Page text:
Promotion Without Tools

Too often, promotions on the job come without the tools to be successful. Your new supervisors and managers need to know the HR pitfalls and how to navigate them when they arise.

Too often, promotions on the job come without the tools to be successful.  Here are some things that new managers and supervisors need to know:


HR Pitfalls

Your new supervisors and managers need to know the HR pitfalls and how to navigate them when they arise. Situations like:

  1. What to do if an employee tells you that they are being sexually harassed
  2. What to do when employees are not getting along
  3. What to do when sensitive issues arise

Just because the Internet exists doesn’t mean that your company should leave your workforce to educate themselves using it.  Your workforce development plan needs to come with the do’s and don’t’s of the job as a new supervisor, manager, senior leader, and any other promotion. Don’t assume they know this. Even if the manager was hired at that level from another company, please don’t presume that they know how you want this done at your company. Yes, be proactive.


One Example: The Kisser and the Kissed

A person was promoted to manager of a department they didn’t come from. This means two big changes. The first being a promotion. The second, a new department. There were responsibilities within this job that the manager was unfamiliar with including annual budgeting, and HR functions. In this post, I’ll focus on the HR function. The staff of fewer than 10 people this manager would be working with had been in place for at least 5 years. In today’s workforce, that’s a long time. They got along well and knew their jobs well. In many ways, this manager was promoted to a team that was already running like a well-oiled machine. This allowed the manager to come in and get comfortable. Perhaps, too comfortable. Since everyone on the job knew how to do their jobs and were doing them efficiently, there was little more for the manager to do than ensure that the basic functions of their job were performed, like getting reports in on time and meeting with leaders in other departments to communicate. Nine months into the job, one member of the team suddenly kissed another member of the team on the mouth in a private meeting in their office. The kiss came out of nowhere. They were not romantically involved. The staff member who received the kiss did not know what to do next. They went on to the next item on the agenda, finished the meeting, and the receiver of the kiss went back to their office. A few days later, the person who received the kiss confided in another member of the team about the kiss. “I didn’t know what to do then, and I don’t know what to do now.”  The team member suggested they tell the manager. The receiver of the kiss did not want to get the kisser into trouble. They were most concerned with how to proceed with working with them in light of the kiss. The receiver of the kiss and the person whom they confided in both concluded that going to the manager would mean getting their team member in trouble, and neither of them wanted that for the kisser. As the weeks went on, the receiver of the kiss became more troubled by the kiss. They avoided the kisser and it eventually impacted the communication and ultimately the work of the team. By then, more people on the team knew about the kiss and its impact. The suggestion from another team member to the receiver of the kiss was to talk with the manager. This person scheduled a meeting with the manager and met with them. The manager said “I wish you had come to me with this sooner,” and apologized to them. The meeting was over. Nothing further happened. The person who received the kiss applied for a new job and left one month later.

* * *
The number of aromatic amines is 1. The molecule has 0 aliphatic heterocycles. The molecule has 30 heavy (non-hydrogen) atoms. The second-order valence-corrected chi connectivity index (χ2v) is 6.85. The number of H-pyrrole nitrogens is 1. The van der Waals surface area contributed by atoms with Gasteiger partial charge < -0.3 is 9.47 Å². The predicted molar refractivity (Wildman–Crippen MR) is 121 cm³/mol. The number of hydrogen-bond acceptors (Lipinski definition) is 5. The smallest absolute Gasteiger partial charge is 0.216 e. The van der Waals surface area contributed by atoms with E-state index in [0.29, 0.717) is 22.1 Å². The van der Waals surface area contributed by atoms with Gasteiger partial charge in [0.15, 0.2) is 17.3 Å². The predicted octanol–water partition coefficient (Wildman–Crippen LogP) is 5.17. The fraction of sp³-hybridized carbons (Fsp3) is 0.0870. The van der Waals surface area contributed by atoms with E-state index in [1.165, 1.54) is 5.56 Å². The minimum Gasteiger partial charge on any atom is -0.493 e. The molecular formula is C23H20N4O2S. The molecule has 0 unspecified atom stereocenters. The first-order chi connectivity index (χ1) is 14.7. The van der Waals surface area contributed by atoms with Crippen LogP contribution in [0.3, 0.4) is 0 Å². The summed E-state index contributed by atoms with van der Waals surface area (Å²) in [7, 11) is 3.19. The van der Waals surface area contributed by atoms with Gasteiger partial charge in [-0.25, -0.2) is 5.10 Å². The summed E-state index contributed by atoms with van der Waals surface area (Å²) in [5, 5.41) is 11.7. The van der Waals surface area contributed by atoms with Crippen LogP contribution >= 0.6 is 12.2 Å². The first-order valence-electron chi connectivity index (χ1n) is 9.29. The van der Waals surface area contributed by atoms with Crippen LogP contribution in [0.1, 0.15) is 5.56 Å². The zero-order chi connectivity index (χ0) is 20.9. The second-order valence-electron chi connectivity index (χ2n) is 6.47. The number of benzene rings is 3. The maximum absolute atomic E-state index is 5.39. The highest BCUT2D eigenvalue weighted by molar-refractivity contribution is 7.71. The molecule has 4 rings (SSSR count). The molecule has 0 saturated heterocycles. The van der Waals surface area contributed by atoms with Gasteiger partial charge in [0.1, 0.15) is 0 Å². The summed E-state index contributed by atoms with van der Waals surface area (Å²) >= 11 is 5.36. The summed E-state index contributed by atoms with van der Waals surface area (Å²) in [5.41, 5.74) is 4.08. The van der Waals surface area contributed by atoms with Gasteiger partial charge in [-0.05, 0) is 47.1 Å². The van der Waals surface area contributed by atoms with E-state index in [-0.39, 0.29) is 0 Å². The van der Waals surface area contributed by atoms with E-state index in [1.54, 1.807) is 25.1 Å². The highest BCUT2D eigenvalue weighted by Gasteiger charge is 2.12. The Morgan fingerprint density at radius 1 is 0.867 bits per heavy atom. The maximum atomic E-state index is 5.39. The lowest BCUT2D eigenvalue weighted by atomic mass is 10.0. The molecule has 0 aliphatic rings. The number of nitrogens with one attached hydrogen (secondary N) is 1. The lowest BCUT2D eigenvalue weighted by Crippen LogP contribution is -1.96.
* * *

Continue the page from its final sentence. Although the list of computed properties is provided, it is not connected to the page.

My suggestion: onboard your new hires and promotions promptly

When a person is promoted, it is wise to have them go through a training program specifically to address the promotion before they begin the new job. Big topics should be addressed in their onboarding:

  • Reiterate the company’s mission, vision, and values
  • Be certain they know what the company’s work culture aspires to be and how they can help maintain and improve it
  • How to handle payroll and benefits issues
  • How to properly fulfill the employee appraisals
  • How to coach an employee
  • How to support team communication
  • Things to say and avoid
  • What to do if an employee tells you that they are being sexually harassed
  • What to do when employees are not getting along
  • What to do when sensitive issues arise
  • Where to go for help on topics and what that help and process will look like


Ensuring that newly promoted individuals are equipped with the necessary knowledge and skills is paramount for organizational success. While the situation of the kisser and the kissed may not have been avoided, the confusion that happened in the aftermath might have been. In conclusion,  From HR requirements to handling sensitive workplace issues, providing comprehensive training can mitigate potential challenges and foster a culture of professionalism and accountability. By investing in the development of leaders, companies can uphold their values, maintain a positive work environment, and empower individuals to thrive in their new roles.  #wecanhelp



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